Big 12 newcomers meeting SEC media

photo SEC Southeastern Conference

Missouri and Texas A&M are about to participate in their first Southeastern Conference extravaganza since officially joining the league earlier this month.

Tigers and Aggies representatives will take the stage Tuesday at SEC media days, which continue through Thursday in Hoover, Ala. They arrive from the Big 12 Conference, which also held a preseason gathering but not to the tune of more than 900 media members and corporate sponsors.

Tuesday's lineup will contain the two newcomers but won't have a completely new feel. South Carolina also is scheduled to appear, and this will be coach Steve Spurrier's 20th SEC media days and his 20th opportunity to let loose some zingers.

Six schools will take the stage Wednesday, but fans of Alabama, Georgia and Tennessee will have to wait until Thursday's concluding session.

With the start of the first football season in a 14-team SEC not far away, here are five questions certain to be asked this week:

1. How will the new guys fit in?

Missouri coach Gary Pinkel and Texas A&M coach Kevin Sumlin have been peppered with queries about their new frontier since January, but this will be their largest question-and-answer venue yet.

"Transition is tough for everybody," Sumlin said in late April. "For me, this is all new, and the experiences that we are going to have are new to everybody - to our administration, to our fans and to me.

"In a way, it is kind of an advantage, because the other [SEC] schools don't know what's coming, either. There is a lot of excitement."

The Tigers and Aggies are expected to be pegged in the middle of their respective divisions when the media predictions are released Thursday. Missouri likely will be tabbed behind Georgia, South Carolina and Florida in the East, while Texas A&M will be behind LSU, Alabama and Arkansas in the West -- and possibly Auburn, too.

2. Will Saban tire of title-repeat questions?

There are far worse questions to have to answer than if your team is ready to handle the challenges of defending a national championship.

Alabama coach Nick Saban was in this same position two years ago and wound up frustrated by that team's chemistry. The 2010 Crimson Tide won 10 games and throttled Michigan State 49-7 in the Capital One Bowl, but that easily has been the most disappointing Alabama team during the 48-6 run of the past four seasons.

Games against Michigan, Arkansas, Missouri and LSU this year will take place away from Tuscaloosa, and there will be a multitude of new defensive players, albeit former four- and five-star recruits. While a repeat of 2010 is not out of the question, Saban has been happier with this bunch so far compared to the squad from two years ago.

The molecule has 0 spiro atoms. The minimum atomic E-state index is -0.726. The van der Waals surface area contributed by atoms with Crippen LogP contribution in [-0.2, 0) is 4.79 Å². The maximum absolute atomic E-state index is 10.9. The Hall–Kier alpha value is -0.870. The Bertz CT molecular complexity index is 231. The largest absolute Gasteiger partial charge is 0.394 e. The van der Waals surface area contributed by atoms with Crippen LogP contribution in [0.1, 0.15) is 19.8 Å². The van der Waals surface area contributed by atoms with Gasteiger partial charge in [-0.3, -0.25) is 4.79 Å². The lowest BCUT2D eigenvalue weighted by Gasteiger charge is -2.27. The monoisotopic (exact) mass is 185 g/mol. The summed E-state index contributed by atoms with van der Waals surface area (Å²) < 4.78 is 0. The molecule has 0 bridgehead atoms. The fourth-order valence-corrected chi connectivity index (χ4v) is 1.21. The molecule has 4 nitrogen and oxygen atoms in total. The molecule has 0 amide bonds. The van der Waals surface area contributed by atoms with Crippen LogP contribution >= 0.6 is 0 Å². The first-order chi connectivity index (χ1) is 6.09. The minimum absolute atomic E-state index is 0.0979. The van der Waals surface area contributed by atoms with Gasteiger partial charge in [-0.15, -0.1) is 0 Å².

Expect a lot of "this year's team hasn't accomplished anything" from Saban this week, followed by his never-ending ability to make "all right" a one-syllable word.

3. Is LSU still irked about its BCS collapse?

It was a rather unusual spring spectacle at LSU, as the Tigers were honored after their March game for winning the 2011 SEC championship.

That title, although plenty significant considering LSU posted its first 12-0 regular season ever and routed Georgia 42-10 in the Georgia Dome, was overshadowed when the Tigers fell flat in their 21-0 loss to Alabama in the BCS championship game. Coach Les Miles already has handled his share of questions about the collapse in New Orleans that soured an otherwise sensational season.

"We had the best record in college," Miles said after spring drills. "We were 13-1. We won the conference, and we won the Western Division, and we frankly beat the national champions in their home stadium.

"I think there is a real hunger and want to start the season, and any time you finish the season on a negative note, you turn to the opener with some anxiousness, and that's very much the case here."

His Tigers likely will be ranked No. 1 or No. 2 in the major preseason polls, but expect Miles to have to revisit the January debacle this week. His three player representatives - quarterback Zach Mettenberger (who didn't play in either game last season against Alabama), receiver Odell Beckham and safety Eric Reid - may have to relive the Superdome unpleasantness as well.

4. Will Richt address players gone wild?

At last year's media days, Georgia football coach Mark Richt didn't have to deal with questions concerning offseason arrests. That won't be the case this week.

The Bulldogs have been riddled with problems since last season ended with a triple-overtime loss to Michigan State in the Outback Bowl. Senior cornerback Sanders Commings was arrested on charges of simple battery and domestic violence in January and has been suspended for two games, and safety Bacarri Rambo and cornerback Branden Smith also could be facing suspensions following marijuana-related incidents this spring.

Throw in the recent dismissal of tailback Isaiah Crowell following his arrest on felony weapons charges, and Richt may have to spend a lot more time talking about topics he would just as soon forget. This will be his first media opportunity in which to address Crowell's departure.

Even the lofty expectations - Georgia has the talent and a favorable schedule for a banner year - might be welcome discussion for Richt.

5. How about a little AC, please?

Kentucky's Joker Phillips and Tennessee's Derek Dooley are the two most likely coaches to hear the dreaded "hot seat" questions. Each has an 11-14 record through two seasons at his respective school, and a third consecutive losing record for either coach probably would result in a dismissal, especially in the case of Dooley.

The league's other head coaches are relatively safe or very safe, though Florida's Will Muschamp knows that another 7-6 season would not be well received and might result in a shorter stint in Gainesville than Ron Zook's three turbulent years.

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